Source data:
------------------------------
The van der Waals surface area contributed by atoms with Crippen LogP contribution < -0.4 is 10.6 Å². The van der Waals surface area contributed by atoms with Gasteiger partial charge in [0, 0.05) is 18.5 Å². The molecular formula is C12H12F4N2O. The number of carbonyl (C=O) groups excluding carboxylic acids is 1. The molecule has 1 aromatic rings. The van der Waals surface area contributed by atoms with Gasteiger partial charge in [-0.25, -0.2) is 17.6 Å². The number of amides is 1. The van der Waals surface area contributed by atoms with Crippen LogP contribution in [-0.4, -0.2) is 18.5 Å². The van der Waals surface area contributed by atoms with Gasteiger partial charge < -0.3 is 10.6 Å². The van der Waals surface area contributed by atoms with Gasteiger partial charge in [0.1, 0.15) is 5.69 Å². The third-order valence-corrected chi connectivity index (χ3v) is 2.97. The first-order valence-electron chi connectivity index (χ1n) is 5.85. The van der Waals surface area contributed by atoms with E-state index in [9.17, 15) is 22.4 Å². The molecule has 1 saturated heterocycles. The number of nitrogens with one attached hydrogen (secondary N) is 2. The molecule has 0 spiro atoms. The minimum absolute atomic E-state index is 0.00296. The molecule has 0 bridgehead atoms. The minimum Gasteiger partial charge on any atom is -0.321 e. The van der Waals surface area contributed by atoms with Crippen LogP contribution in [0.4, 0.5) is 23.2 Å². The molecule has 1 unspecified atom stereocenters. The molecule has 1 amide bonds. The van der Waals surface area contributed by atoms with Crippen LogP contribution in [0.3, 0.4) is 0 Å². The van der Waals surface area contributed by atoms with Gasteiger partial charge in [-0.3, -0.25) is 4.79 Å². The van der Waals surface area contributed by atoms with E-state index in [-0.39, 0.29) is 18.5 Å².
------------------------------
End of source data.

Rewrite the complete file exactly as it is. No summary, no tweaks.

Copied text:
The van der Waals surface area contributed by atoms with Crippen LogP contribution < -0.4 is 10.6 Å². The van der Waals surface area contributed by atoms with Gasteiger partial charge in [0, 0.05) is 18.5 Å². The molecular formula is C12H12F4N2O. The number of carbonyl (C=O) groups excluding carboxylic acids is 1. The molecule has 1 aromatic rings. The van der Waals surface area contributed by atoms with Gasteiger partial charge in [-0.25, -0.2) is 17.6 Å². The number of amides is 1. The van der Waals surface area contributed by atoms with Crippen LogP contribution in [-0.4, -0.2) is 18.5 Å². The van der Waals surface area contributed by atoms with Gasteiger partial charge < -0.3 is 10.6 Å². The van der Waals surface area contributed by atoms with Gasteiger partial charge in [0.1, 0.15) is 5.69 Å². The third-order valence-corrected chi connectivity index (χ3v) is 2.97. The first-order valence-electron chi connectivity index (χ1n) is 5.85. The van der Waals surface area contributed by atoms with E-state index in [9.17, 15) is 22.4 Å². The molecule has 1 saturated heterocycles. The number of nitrogens with one attached hydrogen (secondary N) is 2. The molecule has 0 spiro atoms. The minimum absolute atomic E-state index is 0.00296. The molecule has 0 bridgehead atoms. The minimum Gasteiger partial charge on any atom is -0.321 e. The van der Waals surface area contributed by atoms with Crippen LogP contribution in [0.4, 0.5) is 23.2 Å². The molecule has 1 unspecified atom stereocenters. The molecule has 1 amide bonds. The van der Waals surface area contributed by atoms with Crippen LogP contribution in [0.3, 0.4) is 0 Å². The van der Waals surface area contributed by atoms with Gasteiger partial charge in [-0.3, -0.25) is 4.79 Å². The van der Waals surface area contributed by atoms with E-state index in [-0.39, 0.29) is 18.5 Å².